Current projections for the Grímsvötn ash are shown below. According to current info the plume is at ~13 km in height. Some regional flights have been cancelled in Scotland.
Taken from the BBC website., the 2011 plume.
Yesterday I said that the Grímsvötn eruption would not affect air traffic in the UK and Europe. It now appears that the weather conditions indicate that some ash will be transported to the northern areas of Scotland and possibly Ireland as early as Tuesday morning. However the decreasing column height (~10 km) and the large size of the ash being produced tells us that any effect on air traffic (if any) will be small and not as widespread as last year.
This illustrates the tempromental nature of volcanoes, volcanic eruptions and the weather and that nothing should be taken for granted as things can change momentarily!
Grímsvötn, which is one of Iceland's most active volcanoes last erupted in 2004. The majority of Grímsvötn lies 200 m beneath the vast Vatnajökull ice-cap.
Due to its location beneath the ice-cap there are several signs of an impending eruption and the volcanoes unrest. Melting of the ice by hydrothermal activity often causes what the Icelandics call a jökulhlaup which is a glacial outburst flood. Melting of the ice can also cause depressions of the ice surface.
This 2011 episode started at ~17:30 UTC on the 21st May. Initially the eruption was contained benath the ice, but by ~21:00 UTC the eruptive cloud reached the surface and subsequently rose to an altitude of 20 km (~65,000 ft). It has currently closed the airspace in Iceland temporarily and a jökulhlaup is expected to be created as a result of the eruption.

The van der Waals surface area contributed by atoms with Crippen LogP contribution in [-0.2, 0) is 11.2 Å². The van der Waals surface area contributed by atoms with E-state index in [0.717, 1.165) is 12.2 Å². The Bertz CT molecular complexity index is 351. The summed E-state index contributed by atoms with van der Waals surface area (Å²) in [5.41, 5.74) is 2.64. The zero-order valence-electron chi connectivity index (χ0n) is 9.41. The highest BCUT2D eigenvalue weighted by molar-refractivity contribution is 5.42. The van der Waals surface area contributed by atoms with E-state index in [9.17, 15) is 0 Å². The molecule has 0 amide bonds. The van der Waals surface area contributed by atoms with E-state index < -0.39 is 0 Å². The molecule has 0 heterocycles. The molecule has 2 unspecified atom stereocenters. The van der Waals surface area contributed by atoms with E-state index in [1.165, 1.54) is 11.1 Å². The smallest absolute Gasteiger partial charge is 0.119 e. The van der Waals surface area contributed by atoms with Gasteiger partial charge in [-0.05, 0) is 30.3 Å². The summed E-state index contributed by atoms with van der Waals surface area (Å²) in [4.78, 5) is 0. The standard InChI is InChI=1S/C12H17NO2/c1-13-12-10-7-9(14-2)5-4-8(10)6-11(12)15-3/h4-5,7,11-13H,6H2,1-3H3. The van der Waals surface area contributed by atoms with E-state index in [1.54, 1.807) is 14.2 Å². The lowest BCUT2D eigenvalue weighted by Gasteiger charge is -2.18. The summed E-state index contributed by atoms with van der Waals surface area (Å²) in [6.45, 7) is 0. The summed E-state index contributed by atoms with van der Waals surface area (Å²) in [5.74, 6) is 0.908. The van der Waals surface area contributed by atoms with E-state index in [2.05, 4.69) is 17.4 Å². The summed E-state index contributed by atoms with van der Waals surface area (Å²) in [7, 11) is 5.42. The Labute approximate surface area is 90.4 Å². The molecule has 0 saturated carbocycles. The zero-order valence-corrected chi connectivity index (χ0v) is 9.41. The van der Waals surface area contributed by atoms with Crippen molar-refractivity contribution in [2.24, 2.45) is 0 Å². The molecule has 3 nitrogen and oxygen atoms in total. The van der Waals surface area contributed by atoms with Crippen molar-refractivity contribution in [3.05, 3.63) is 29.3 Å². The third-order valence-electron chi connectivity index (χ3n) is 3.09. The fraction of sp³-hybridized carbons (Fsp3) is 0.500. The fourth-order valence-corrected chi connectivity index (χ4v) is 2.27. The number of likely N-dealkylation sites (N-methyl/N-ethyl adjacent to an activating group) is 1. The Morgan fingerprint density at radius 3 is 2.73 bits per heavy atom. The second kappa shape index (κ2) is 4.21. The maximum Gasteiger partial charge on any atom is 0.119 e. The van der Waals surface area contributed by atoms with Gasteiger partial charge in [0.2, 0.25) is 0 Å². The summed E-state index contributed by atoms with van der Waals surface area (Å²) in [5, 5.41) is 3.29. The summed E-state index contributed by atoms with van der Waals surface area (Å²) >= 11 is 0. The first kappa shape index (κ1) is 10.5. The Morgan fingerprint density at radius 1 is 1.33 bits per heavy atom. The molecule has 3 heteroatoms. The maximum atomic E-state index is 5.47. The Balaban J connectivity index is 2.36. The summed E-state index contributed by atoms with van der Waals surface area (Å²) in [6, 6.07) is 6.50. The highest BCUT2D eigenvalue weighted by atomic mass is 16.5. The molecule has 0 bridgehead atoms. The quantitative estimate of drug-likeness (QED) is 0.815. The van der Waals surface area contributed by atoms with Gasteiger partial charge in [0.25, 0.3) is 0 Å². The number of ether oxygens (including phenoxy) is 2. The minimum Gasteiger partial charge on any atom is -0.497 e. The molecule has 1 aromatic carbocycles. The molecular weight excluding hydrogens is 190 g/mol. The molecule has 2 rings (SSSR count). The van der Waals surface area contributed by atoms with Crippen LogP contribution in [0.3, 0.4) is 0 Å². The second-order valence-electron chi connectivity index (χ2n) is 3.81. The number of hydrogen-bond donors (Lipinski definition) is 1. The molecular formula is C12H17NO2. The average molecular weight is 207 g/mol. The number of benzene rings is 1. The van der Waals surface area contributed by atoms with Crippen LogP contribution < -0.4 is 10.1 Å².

Seismic activity indicates start of eruption after 17:30.
So....the big question is. Will this eruption disrupt the air traffic in Europe like the eruption of Eyjafjallajökull in 2010? The answer, currently, is probably not. The current simulations are predicting that the ash will travel to the east and then north. There are also some unconfirmed reports that the activity is 'slowing down'.
The following is a link to a webcam of the eruption, which may or may not be working!
An interesting fact about this volcano is that the Grimsvotn volcanic centre has fissures which trend through it NE to SW. One of these fissures is known as the Lake fissure, this fissure is renowned for its lava producing eruption of 1783 in which it released the the most lava seen and experienced by humans in recent history. It also released huge amoutns of Sulphur Dioxide causing an unusually hot summer for the time period. Overall, it caused widespread effects throughout Europe and is attributed to have killed ~30,000 people in Britain as a result.
I am currently studying volcanology in the UK and want to share this interest with others.